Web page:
Blood clots in the menstrual blood are normal and something that most women will experience at some point in their lives. Unlike clots formed elsewhere in the body, menstrual clots aren’t dangerous. But if you tend to bleed heavier and longer than the ideal seven days, you may need medical intervention. If you are looking for natural methods to treat the issue, the simple remedies discussed in this article can be of help. Just keep reading.
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What Is A Menstrual Blood Clot?
Menstrual blood clots are globs of coagulated blood that have a gel-like appearance. These globs can also be tissues and by-products of blood that are expelled from the uterus during the menstrual cycle.
Small and less frequent blood clots are a common occurrence, and you don’t need to worry about them. However, if you are regularly passing large clots during your period, it could be an indication of an underlying medical condition.
Blood clots are often classified as normal or abnormal, depending on their appearance. Let’s look at the types in detail
Types Of Blood Clots
Normal blood clots are usually:
- Smaller (not larger than a quarter)
- Occasional (usually occur at the beginning of your menstrual cycle)
- Bright or dark in color
On the other hand, abnormal blood clots are:
- Larger than a quarter
- Occur frequently
So, what causes these clots in the first place? Let’s find out.
What Causes Blood Clots During Periods?
The menstrual cycle of a fertile woman repeats every 28 to 35 days, lasting for about 4 to 8 days. It causes the shedding of the uterine lining (also called the endometrium).
The endometrium, which thickens and grows in response to the hormone estrogen, supports a fertile egg upon conception. However, if a woman does not conceive during this period, this lining sheds off. This whole process is called menstruation. This shedding causes blood clots during menstruation.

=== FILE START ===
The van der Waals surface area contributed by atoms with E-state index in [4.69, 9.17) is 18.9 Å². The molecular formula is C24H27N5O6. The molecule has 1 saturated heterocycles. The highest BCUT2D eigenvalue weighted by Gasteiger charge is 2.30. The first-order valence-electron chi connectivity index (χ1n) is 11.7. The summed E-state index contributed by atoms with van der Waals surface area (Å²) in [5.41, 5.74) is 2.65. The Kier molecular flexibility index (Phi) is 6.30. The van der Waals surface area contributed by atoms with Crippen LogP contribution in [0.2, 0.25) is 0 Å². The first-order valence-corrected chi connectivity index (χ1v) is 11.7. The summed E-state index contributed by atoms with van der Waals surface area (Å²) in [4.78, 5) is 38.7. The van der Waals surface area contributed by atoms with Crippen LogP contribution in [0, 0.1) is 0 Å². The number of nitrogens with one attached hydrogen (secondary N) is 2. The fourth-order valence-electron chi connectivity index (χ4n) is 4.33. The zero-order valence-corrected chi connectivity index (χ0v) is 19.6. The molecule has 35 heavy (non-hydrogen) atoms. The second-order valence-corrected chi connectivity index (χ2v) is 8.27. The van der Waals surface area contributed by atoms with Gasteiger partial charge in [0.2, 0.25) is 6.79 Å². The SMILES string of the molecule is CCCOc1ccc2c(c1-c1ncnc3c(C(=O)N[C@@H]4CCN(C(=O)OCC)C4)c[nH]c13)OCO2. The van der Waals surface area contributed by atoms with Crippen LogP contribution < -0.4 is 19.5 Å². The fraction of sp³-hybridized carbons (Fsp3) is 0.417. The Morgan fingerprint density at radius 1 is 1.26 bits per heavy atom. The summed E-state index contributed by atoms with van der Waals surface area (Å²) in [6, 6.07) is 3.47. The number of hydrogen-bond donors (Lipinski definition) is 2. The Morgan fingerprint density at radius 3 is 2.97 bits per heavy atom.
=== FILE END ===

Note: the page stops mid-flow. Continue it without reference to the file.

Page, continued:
When the lining is shed, it may get mixed with
- Blood by-products
The endometrium usually pools in the bottom of the uterus and waits for the cervix to contract to be expelled. To help with the breakdown of this lining, your body produces anticoagulants. When the blood flow surpasses the amount of anticoagulants produced, it results in blood clots.
Medical conditions responsible for heavy blood flow during your periods are:
- Uterine obstructions that enlarge the uterus
- Fibroids, which are noncancerous muscular tumors that grow in the uterine wall
- Endometriosis, a condition in which the uterine lining grows outside the uterus and into your reproductive tract
- Adenomyosis, which occurs when the uterine lining grows into the uterine wall
- Cancerous tumors
- Hormonal imbalances
Menstrual clotting can also be accompanied by the following side effects.
Side Effects Of Menstrual Clotting
- Anemia due to abnormally heavy blood flow
- Severe pain or period cramps
We strongly recommended you visit a doctor if your menstrual blood clots are more frequent. This is to rule out potential complications.
However, if they are occasional and you are not experiencing the above side effects, you can try these home remedies that can help in easing menstrual blood clots.